Baghdad Diary

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10 p.m. Saturday, Nov. 17
History Channel

The good idea behind "Baghdad Diary" is that it views a single momentous event as it unfolds from diametrically opposite perspectives. The event here is the invasion of Iraq over the course of about a month in late March and early April 2003.

Sandra and Joseph Consentino of Consentino Films combined footage that was shot at about the same time by NBC cameraman Craig White and Baghdad taxi driver Fadil Kadom. Fadil, given a camcorder by a Norwegian journalist, bravely recorded his extended family as they moved to a safer house and, especially, the chaos that followed the invasion.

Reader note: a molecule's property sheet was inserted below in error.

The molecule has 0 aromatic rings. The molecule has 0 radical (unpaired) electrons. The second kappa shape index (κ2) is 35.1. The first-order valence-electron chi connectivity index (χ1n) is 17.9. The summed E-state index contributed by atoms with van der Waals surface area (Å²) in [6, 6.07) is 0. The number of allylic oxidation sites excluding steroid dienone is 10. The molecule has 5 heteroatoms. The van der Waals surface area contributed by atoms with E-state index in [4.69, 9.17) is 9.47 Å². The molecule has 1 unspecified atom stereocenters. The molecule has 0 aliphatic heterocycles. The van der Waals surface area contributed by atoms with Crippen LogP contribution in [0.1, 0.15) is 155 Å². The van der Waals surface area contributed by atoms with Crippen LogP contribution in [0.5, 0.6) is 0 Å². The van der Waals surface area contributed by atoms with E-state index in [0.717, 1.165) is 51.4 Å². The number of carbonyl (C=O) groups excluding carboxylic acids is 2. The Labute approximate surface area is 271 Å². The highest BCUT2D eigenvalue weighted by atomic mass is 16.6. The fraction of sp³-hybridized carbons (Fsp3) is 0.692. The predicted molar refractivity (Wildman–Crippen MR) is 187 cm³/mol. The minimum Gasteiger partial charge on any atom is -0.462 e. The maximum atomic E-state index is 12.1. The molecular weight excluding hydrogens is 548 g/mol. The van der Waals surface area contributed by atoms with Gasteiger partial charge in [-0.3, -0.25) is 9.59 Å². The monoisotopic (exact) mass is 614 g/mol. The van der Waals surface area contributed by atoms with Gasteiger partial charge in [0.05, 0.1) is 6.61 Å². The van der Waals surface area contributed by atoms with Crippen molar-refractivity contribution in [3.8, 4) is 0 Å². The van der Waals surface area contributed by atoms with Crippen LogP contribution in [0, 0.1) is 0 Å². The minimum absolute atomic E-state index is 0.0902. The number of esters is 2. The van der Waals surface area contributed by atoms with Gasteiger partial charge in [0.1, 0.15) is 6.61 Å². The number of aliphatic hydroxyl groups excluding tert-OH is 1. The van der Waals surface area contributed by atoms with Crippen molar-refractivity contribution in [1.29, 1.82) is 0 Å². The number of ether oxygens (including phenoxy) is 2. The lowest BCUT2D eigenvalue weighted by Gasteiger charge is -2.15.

White was embedded with the Army's 3rd Infantry Division as it made its way from the Kuwaiti border to Baghdad. Both men shared their thoughts and fears. Neither of them, it turns out, expected the looting, destruction and ethnic warfare that was about to consume the country.

Apart from the unique concept and the careful editing, the two-hour History Channel program is valuable for the context it provides. The Consentinos include the bellicose speeches by President Bush, the initial appreciation of Iraqis grateful to be out from under Saddam Hussein's tyranny and the complete and utter lack of planning that followed the takeover of the country. If it doesn't provide answers, at least it makes clear how we got into this situation.
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